Artificial intelligence, digital and online technologies could offer huge benefits to patients, the NHS and the economy. How we go about adopting these technologies will determine whether those benefits are realised. Done badly – like earlier IT initiatives – the NHS and its patients could again end up substantially worse off.
It doesn’t need to be that way. Alder Hey Children’s Hospital in Liverpool, instead of trying to use technology to replace doctoring, has developed AI in-house from the ground up, with external and NHS England sponsorship – from interactive apps for young patients, to improving logistics and supply chains, and AI-assisted imaging. This is an excellent example of AI developed from and within a medical framework, rather than one imposed on top of existing structures.
The NHS is in fact a tenacious adopter of good technology – from stem cells, genetics and immunotherapy to robotic surgery – where effectiveness and safety have been established before roll-out. But commercial influences are now shaping how our medical care is to be delivered like never before. New technology is largely being developed and lobbied for by private companies, outside of our health research environment.
Health secretary Matt Hancock has expressed support for adopting this type of technology into the NHS in the form of a disruptive marketplace exercise, rather than as a maturation of the system.
Far from deregulating the market, we should expect to see AI like this tested independently and peer-reviewed
But this approach has real risks for patients and the health service. For example, AI triage ‘chatbots’ and other health app software used by online GP consultation providers like Babylon are registered as Class 1 medical devices, meaning they are not assessed, approved or certified by UK Medicines and Healthcare Products Regulatory Agency (MHRA), or by anyone else – and there is no requirement for external validation of their effectiveness, safety or clinical efficiency. Such companies are not subject to public transparency requirements for disclosure of information.
And although chatbot disclaimers typically state that they are not providing medical advice or diagnosis, Babylon’s recent ‘research’ paper clearly defined the product as an ‘AI powered Triage and Diagnostic System’. How can a diagnosis not constitute medical advice? Following this unvalidated research and widely publicised claims of accuracy equal to a human doctor, simple real-world test reports of Babylon’s current symptom checker led to MHRA questioning over complaints of missed and mischaracterised life-threatening diagnoses including MI.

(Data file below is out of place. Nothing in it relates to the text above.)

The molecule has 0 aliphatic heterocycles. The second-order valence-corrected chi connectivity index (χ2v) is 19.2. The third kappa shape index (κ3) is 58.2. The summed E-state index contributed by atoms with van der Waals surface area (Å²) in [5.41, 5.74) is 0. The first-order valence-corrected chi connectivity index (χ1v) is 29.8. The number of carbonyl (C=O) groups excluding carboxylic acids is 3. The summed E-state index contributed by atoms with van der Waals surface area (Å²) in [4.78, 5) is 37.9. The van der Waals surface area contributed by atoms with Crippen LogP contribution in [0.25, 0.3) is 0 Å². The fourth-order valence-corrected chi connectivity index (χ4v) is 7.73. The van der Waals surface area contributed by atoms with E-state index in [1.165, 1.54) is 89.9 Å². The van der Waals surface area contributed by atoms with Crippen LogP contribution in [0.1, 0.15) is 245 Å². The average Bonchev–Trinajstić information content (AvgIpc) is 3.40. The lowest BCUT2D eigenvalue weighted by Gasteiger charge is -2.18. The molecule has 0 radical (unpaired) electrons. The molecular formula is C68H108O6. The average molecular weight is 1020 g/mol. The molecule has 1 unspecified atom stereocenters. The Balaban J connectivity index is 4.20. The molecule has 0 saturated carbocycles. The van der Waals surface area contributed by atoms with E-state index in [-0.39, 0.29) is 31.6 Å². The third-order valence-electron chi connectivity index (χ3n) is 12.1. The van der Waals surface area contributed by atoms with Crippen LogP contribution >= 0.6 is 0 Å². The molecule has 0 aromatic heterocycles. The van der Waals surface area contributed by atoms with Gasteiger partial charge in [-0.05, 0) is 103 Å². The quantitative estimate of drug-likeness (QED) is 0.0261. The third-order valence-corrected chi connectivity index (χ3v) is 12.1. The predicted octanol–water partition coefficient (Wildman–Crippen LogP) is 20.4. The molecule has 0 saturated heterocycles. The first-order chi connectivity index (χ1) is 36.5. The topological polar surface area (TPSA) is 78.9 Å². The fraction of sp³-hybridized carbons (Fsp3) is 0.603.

Far from deregulating the market, we should expect to see AI like this tested independently and peer-reviewed before it receives the red carpet treatment from the health secretary and NHS England.
With AI patently in its infancy, it seems premature to target the doctor-patient interface instead of aiming first to improve efficiency in operational systems such as supply chain, pharmaceutical procurement or bed management. This is clearly more about selling apps to millions than providing demonstrable benefits.
For chatbots to improve, they need to access our medical records. But while the Department of Health and Social Care’s recent policy paper considers aspects of digital regulation including safety, security and confidentiality of medical data, industry will be reassured that it promises to not build services nationally if possible, and to not close off the market – instead to focus on ‘removing barriers’ to innovations’ uptake and spread.
Health secretary Matt Hancock has signalled he is content for legislation to catch up as technology is rolled out, but is putting the market above patient safety and confidentiality in his haste. I agree with Helen Stokes-Lampard’s warning of hype preceding the product.
Most hothouse innovations – and politicians – will fail to deliver on promises. The NHS must develop and deploy new technologies cautiously; using patients for market-testing of over-hyped or substandard medical products is not acceptable.
Dr Nick Mann is a salaried GP in Hackney